Australia’s spy agency downgrades terrorism threat level for the first time in eight years

Key Points
  • ASIO has dropped Australia’s terrorism threat to “possible”.
  • The Australian spy agency says lone wold attacks remain a major threat.
  • Middle school children are at risk of online radicalisation.
The domestic spy agency has dropped Australia’s terrorism threat level from “probable” to “possible”, but warns a lone actor attack using a knife or vehicle as a weapon remains the biggest threat.
The downgrade comes eight years after the former Coalition government bolstered the threat advisory as increasing numbers of Australians joined or supported Middle Eastern terrorist groups, in particular the IS militant group.

The Australian Security Intelligence Organisation (ASIO) confirmed the decision to drop the threat level today has taken into account the repatriation of Australian women and children from camps in Syria.

ASIO said face-to-face interviews were conducted in Syria with the women, who had travelled there with partners who were members of the militant group.
Asked about community concern over the repatriations, Prime Minister Anthony Albanese said he had “absolute confidence” in Australia’s security agencies.
“This is a decision for them. I won’t second guess them, and I won’t comment on their behalf,” he said.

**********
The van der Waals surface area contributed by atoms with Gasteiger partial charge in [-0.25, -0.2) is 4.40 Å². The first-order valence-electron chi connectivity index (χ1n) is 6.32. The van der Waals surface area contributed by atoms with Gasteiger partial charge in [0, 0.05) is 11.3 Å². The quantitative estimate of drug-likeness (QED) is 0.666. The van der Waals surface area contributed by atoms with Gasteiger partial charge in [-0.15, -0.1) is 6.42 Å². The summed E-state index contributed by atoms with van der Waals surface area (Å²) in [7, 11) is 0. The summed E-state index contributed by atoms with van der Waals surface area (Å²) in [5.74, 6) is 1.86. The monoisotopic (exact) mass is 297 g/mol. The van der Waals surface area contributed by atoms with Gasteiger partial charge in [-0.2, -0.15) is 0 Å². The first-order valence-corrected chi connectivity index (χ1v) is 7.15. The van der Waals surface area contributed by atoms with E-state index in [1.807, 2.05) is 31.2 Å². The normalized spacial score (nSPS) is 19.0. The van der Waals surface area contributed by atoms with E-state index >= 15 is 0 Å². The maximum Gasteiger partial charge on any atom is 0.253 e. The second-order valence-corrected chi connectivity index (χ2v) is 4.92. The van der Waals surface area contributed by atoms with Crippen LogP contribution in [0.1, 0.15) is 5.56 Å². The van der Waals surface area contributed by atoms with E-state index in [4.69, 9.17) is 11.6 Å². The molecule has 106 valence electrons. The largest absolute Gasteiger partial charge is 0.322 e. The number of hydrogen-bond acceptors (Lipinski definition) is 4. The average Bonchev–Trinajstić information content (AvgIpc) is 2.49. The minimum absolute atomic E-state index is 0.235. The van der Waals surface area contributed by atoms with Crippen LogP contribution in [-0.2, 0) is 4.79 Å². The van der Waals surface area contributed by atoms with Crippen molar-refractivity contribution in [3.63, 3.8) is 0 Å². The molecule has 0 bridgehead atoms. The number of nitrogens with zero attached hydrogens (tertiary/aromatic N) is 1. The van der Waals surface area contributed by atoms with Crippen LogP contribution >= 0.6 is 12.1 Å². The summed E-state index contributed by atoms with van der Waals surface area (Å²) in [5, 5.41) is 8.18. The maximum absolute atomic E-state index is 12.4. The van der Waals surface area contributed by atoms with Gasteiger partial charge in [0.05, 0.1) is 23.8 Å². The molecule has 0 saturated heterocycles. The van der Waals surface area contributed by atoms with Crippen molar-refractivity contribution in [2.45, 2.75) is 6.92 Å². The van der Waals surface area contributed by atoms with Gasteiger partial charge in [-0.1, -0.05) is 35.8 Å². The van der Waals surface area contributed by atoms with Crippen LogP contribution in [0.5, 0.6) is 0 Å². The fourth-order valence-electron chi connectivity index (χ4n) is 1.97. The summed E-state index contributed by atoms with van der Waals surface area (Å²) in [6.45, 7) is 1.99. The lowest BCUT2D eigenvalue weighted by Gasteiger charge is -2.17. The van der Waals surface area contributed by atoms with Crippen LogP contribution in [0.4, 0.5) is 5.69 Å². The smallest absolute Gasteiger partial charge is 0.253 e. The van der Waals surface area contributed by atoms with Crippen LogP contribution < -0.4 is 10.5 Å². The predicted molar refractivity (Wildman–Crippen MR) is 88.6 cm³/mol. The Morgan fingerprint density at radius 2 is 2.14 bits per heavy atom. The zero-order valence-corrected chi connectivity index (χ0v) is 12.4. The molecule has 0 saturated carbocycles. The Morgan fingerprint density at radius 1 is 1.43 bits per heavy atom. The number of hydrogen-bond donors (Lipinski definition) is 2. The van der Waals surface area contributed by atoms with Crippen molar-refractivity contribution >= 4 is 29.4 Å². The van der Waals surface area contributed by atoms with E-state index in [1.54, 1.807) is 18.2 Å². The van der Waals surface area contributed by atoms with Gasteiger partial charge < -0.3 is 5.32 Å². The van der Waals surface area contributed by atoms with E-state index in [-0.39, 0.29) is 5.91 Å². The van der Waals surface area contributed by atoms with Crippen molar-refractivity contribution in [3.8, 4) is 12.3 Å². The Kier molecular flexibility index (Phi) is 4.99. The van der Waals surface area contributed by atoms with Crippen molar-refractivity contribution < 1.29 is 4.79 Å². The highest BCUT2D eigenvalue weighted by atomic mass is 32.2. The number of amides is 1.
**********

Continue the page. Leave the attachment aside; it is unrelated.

The terror level has been downgraded in Australia

According to ASIO Director-General Mike Burgess, there have been 11 terrorist attacks in Australia since 2014, and authorities have managed to detect and thwart 21 plots.

ASIO has now determined that while the threat of terrorist attack remains, the number of extremists intending to launch such an attack has dropped.

“Individuals are still fantasising about killing other Australians, still spouting their hateful ideologies in chat rooms, still honing their capabilities by researching bomb-making and training with weapons,” he said.
“Critically, though, there are fewer of these people than there were previously, and fewer of them are likely to conduct an actual attack in Australia.”

Mr Burgess said the terrorism threat is evolving.

“The most likely terrorist attack in Australia involves a lone actor using a basic and easily obtained weapon such as a knife or vehicle. These attacks are difficult to detect ahead of time and can occur with little or no warning,” he told reporters at a briefing in Canberra.
ASIO is acknowledging that foreign fighters coming back to Australia from the Iraq-Syria conflict pose a danger, and more than 50 terrorists who are in Australian prisons will complete their sentences in the coming years.
The intelligence gathering online has found extremist material is widely available, so the timeframe for someone to become radicalised can be fast-tracked.
There is also increasing evidence of children as young as 13 and 14 being caught up in online radicalisation.
ASIO is also monitoring the continued threat posed by ideologically-motivated, nationalist and racist extremism.
Mr Burgess said that while the threat has now dropped, he could “almost guarantee” that it would be ramped up again.

“I want all Australians to understand that a lower threat level does not mean a lower operational tempo for our security agencies,” Home Affairs Minister Clare O’Neill said.

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